Net lease properties offer commercial real estate investors more passive ownership than traditional multi-tenant office or multi-family assets.
Net leases range from absolute net leases (triple net or NNN) where the tenant pays property taxes, insurance, sales tax on commercial leases, and maintenance; to single net leases where the tenant covers property taxes, but the landlord is responsible for insurance and property maintenance.
Net lease assets may be less passive than you think.
Despite the common misconception that net lease assets are completely passive, even within absolute net leases there are varying degrees of landlord responsibilities.
Landlords should request copies of general liability and property insurance certificates on an annual basis to compare coverage with the coverage required for double or triple net leases. Oftentimes, older leases may require higher levels of coverage than the tenant’s more recently negotiated leases. It is important to hold the tenant accountable to maintain the proper level of insurance coverage.
Landlords should also confirm property taxes paid by the tenant on an annual basis. A growing number of “absolute net lease” properties are also requiring landlords to perform annual reconciliations to be reimbursed fully for maintenance, property tax and insurance expenses.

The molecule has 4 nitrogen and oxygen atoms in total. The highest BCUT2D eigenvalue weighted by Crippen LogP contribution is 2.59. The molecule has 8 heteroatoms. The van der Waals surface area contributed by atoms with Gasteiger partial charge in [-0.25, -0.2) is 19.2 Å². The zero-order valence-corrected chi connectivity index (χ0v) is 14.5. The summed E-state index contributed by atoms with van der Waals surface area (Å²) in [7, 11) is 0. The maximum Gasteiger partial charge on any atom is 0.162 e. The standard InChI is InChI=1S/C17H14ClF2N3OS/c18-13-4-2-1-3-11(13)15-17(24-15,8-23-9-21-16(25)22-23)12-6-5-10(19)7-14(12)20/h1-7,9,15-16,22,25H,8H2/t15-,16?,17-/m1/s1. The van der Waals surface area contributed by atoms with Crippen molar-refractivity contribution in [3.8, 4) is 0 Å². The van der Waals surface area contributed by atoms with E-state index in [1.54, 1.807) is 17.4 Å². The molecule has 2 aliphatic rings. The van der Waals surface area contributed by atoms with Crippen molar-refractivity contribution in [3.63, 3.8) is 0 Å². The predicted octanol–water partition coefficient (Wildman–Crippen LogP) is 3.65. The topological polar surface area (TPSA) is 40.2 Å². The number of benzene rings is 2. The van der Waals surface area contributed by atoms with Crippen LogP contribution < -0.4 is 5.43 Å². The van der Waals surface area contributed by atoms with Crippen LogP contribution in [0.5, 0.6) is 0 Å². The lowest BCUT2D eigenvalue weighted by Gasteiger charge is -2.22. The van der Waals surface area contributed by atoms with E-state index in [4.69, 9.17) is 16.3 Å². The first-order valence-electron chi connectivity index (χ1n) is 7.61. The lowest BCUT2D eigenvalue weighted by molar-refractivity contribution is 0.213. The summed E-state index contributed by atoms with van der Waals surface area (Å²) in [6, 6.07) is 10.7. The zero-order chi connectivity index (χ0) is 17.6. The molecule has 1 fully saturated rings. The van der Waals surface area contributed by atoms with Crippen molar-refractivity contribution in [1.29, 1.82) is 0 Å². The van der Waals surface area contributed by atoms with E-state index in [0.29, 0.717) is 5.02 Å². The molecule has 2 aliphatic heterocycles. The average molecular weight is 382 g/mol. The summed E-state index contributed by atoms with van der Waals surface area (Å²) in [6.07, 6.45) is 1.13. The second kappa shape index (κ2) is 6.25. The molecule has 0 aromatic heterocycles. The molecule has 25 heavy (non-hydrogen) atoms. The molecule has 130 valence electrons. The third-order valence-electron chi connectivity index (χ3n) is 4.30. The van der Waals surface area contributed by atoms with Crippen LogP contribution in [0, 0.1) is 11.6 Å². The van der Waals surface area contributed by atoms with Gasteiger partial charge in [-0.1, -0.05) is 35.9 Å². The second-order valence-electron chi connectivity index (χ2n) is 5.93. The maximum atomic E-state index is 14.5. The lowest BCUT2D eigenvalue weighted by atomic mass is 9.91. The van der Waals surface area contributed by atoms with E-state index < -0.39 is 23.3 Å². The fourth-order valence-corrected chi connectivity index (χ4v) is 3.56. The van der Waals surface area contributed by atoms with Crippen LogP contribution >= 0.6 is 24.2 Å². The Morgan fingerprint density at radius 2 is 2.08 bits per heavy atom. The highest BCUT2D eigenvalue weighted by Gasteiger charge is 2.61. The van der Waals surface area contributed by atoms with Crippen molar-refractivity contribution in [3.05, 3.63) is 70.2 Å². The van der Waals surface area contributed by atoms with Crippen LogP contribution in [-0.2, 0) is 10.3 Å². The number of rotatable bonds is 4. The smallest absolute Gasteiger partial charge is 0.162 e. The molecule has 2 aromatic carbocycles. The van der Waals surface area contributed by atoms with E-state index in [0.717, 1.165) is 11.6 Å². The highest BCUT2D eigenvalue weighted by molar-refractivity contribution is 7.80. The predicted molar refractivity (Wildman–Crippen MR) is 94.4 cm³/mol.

This all means accountants and property managers must have a firm understanding of the lease and keep detailed records to prevent a loss of income during the reconciliation process.
You pay close attention to maintenance in a double net lease.
Double net leases place the responsibility for paying property taxes and insurance on the tenant. The landlord is responsible for a portion, or all, of the maintenance for the property.
In double net leases the landlord should build a frequent and recurring inspection and maintenance schedule. Annual roof inspections and routine maintenance may extend the life of a roof by 40-50%, allowing landlords to significantly reduce their capital costs over the term of the lease and ownership of the property.
The same applies to parking areas, building structure, HVAC, plumbing, and other property features. Routine maintenance and inspections allow costs associated with property improvements to be spread over a number of years, at easily forecastable amounts, and possibly deducted as expenses.
When landlords are forced to replace property improvements, the cost must be recorded as a capital cost, which cannot be deducted as an immediate expense, but must be depreciated over its useful life.
In short, active management is important.
All landlords of net lease properties should monitor their tenant’s performance at the property and corporate level to ensure cash flows will continue over the expected ownership period.
Net lease investors should also develop a firm understanding of the ownership requirements of each lease type prior to purchase of a net lease property. Failure to understand the nuances of a lease may result in unexpected monthly obligations and expenses for an investor.